An antidote to the current White House and its odious occupant. Conroy vividly recreates the White House of 1861-65, attempting to give the reader a sense of what it was like to live and work there, and to wander through its halls (as the general public was free to do). Although her image has been somewhat resurrected in recent years, Mary Lincoln comes off very poorly- vain, petty, venal, self-centered, etc. Lincoln was supposedly drawn to her by her interest in politics and shrewd political An antidote to the current White House and its odious occupant. Conroy vividly recreates the White House of 1861-65, attempting to give the reader a sense of what it was like to live and work there, and to wander through its halls (as the general public was free to do). Although her image has been somewhat resurrected in recent years, Mary Lincoln comes off very poorly- vain, petty, venal, self-centered, etc. Lincoln was supposedly drawn to her by her interest in politics and shrewd political instincts. If that was the case, judging by her obliviousness to the optics of her behavior, these instincts must have deserted her by the time she became First Lady. I suspect Herndon, who knew her well and detested her, had it right. Lincoln, on the other hand, while all too human, is seen as the unaffected, humane, highly intelligent man he undoubtedly was. Conroy's research is first rate. He has unearthed details and anecdotes which I have encountered for the first time.

  5. 4 out of 5

    Jan

    Good read on what the White House was like during Lincoln's presidency Well-constructed book, drawn from first- hand account source material, on what the White House was like, including how the president and staff conducted business, during the Lincoln presidency.

  6. 5 out of 5

    Gerry Connolly

    In Lincoln's White House James Conroy has recreated the atmosphere in and physical layout of the civil war era White House. Unceasing office seekers and endless streams of visitors plagued Lincoln for all four years of his tenure.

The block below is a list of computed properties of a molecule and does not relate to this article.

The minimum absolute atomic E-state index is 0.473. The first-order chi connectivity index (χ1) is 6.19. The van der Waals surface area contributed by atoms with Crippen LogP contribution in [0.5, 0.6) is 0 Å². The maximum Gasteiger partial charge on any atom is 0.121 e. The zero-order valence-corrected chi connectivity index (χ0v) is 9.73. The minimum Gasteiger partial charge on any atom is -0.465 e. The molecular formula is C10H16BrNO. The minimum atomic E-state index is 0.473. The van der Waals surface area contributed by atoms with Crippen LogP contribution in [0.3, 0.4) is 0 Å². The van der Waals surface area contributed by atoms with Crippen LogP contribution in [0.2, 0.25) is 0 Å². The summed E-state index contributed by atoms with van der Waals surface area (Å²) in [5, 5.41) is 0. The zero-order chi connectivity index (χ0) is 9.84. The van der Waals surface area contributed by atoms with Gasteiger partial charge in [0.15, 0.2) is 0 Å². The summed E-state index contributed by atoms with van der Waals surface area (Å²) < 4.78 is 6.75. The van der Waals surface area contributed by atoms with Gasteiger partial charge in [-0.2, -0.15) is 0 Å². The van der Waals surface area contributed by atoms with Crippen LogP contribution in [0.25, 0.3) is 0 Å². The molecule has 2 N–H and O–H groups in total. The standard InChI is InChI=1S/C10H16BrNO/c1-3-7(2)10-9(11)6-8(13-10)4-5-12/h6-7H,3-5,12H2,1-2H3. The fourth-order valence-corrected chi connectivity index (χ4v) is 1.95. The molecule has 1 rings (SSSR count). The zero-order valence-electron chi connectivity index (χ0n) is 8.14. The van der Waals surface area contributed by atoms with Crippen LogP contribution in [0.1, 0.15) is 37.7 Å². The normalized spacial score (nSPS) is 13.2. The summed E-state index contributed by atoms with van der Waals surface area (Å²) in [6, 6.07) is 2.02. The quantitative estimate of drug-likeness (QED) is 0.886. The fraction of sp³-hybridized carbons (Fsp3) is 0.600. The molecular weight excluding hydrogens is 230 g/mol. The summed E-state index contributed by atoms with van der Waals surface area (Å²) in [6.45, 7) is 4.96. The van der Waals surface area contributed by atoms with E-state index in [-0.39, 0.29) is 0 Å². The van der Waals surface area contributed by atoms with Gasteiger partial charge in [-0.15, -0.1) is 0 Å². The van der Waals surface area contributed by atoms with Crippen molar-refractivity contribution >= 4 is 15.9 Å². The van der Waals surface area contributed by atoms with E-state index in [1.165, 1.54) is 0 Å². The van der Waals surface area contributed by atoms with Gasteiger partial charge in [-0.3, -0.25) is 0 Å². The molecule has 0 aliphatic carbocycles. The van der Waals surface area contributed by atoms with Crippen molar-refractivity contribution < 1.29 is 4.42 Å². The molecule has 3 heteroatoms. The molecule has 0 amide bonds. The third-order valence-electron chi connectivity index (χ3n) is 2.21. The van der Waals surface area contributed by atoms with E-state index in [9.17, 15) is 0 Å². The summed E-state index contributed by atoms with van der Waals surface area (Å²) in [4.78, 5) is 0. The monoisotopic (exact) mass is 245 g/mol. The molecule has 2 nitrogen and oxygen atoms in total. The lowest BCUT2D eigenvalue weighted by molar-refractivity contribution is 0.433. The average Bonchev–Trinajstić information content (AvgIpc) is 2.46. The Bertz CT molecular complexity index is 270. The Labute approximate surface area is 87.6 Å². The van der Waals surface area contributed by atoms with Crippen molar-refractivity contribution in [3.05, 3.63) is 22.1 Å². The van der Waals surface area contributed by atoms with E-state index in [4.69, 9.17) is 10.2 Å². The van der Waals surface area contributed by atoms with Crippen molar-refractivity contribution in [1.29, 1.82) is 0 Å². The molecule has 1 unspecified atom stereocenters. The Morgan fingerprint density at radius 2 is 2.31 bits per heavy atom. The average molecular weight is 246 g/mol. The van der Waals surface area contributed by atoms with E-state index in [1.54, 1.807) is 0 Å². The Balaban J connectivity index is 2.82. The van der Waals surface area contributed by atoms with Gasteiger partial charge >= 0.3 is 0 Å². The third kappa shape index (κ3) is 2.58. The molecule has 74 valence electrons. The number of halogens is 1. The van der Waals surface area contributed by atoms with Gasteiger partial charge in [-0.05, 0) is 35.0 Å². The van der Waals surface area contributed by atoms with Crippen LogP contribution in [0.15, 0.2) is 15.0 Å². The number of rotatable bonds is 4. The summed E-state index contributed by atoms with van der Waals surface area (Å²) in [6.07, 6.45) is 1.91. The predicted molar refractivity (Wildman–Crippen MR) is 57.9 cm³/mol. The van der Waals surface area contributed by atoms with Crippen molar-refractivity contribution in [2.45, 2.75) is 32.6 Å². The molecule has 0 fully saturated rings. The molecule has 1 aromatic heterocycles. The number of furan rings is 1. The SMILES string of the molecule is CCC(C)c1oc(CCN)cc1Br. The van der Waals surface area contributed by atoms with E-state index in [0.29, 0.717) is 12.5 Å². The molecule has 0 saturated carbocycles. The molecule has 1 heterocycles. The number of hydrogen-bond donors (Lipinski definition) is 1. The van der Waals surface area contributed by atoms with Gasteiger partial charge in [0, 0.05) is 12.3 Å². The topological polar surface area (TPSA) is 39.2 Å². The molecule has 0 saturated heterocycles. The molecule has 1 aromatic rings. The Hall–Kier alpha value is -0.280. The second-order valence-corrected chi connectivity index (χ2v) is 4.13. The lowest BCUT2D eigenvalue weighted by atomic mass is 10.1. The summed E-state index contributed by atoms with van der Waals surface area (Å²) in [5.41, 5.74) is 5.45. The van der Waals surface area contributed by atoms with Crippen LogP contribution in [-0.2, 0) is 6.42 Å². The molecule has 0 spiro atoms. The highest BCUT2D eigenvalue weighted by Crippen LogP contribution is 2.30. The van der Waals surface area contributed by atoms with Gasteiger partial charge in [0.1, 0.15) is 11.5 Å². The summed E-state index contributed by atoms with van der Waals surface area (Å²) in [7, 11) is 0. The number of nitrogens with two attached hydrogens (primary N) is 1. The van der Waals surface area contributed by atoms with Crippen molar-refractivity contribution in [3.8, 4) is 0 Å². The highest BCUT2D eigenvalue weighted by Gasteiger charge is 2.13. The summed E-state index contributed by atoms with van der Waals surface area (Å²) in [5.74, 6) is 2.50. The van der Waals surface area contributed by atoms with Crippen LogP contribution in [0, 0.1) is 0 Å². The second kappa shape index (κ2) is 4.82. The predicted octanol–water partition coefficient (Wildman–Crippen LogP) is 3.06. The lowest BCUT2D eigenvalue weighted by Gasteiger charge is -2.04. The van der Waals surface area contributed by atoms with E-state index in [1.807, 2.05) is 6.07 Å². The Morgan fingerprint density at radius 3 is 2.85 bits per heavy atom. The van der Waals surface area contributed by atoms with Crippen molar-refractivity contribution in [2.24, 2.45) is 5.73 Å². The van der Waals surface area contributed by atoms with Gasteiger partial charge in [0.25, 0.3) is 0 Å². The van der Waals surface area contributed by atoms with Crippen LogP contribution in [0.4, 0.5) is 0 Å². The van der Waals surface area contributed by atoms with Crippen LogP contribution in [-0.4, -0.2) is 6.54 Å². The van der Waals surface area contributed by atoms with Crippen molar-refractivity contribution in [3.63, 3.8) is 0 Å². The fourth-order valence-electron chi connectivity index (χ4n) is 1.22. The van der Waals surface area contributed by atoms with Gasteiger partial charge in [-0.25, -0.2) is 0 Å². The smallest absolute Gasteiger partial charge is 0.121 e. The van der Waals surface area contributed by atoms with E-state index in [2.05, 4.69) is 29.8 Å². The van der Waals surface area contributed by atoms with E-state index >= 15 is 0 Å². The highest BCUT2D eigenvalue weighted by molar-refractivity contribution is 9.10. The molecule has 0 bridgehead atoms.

7. 5 out of 5

    Scott

    a good read on life in the White House during the Civil War. It does go into details on the various schemes used by hiss wife to pad her expenses and the fudging of accounts. It gives a very honest history of life before assassinations became normal.

  8. 4 out of 5

    Marshall

    Very interesting anecdotal account of life in the White House during Lincolns tenure, with an emphasis on the staff and family. Very interesting anecdotal account of life in the White House during Lincoln’s tenure, with an emphasis on the staff and family.

  9. 4 out of 5

    C.C.

    Clear and well ordered The look behind the curtain of Lincolns White House makes the Lincoln family more accessible and real. Not just statuary or photos. Clear and well ordered The look behind the curtain of Lincoln’s White House makes the Lincoln family more accessible and real. Not just statuary or photos.

  10. 4 out of 5

    Patricia LaChance

    Liked was well written.

  11. 4 out of 5

    James

    A remarkable look at chaos and clarity in the White House during Lincoln's time. I had an ancestor who visited Lincoln and I wanted to see what that must have been like. She caught him on a good day and with a letter of introduction from Lincoln to Blair she got a job in the Government. An absolute fascinating time which Conroy's book does it justice.

  12. 4 out of 5

    Glenn

  13. 4 out of 5

    Geoffrey Blaha

  14. 5 out of 5

    Janet

  15. 5 out of 5

    robert purtock

  16. 5 out of 5

    Debbie

  17. 5 out of 5

    Chris Slavin

  18. 5 out of 5

    MWAD049a

  19. 5 out of 5

    Brian

  20. 4 out of 5

    John Vuotto

  21. 5 out of 5

    Anne

  22. 5 out of 5

    Ashley

  23. 4 out of 5

    Ebrussell

  24. 5 out of 5

    Michelle Bradley

  25. 5 out of 5

    Tom Link

  26. 5 out of 5

    Erik Snell

  27. 5 out of 5

    Ben Wilson

  28. 5 out of 5

    Randy Morrison

  29. 4 out of 5

    Kara

  30. 4 out of 5

    Robert

Add a review

Your email address will not be published. Required fields are marked *

Loading...
We use cookies to give you the best online experience. By using our website you agree to our use of cookies in accordance with our cookie policy.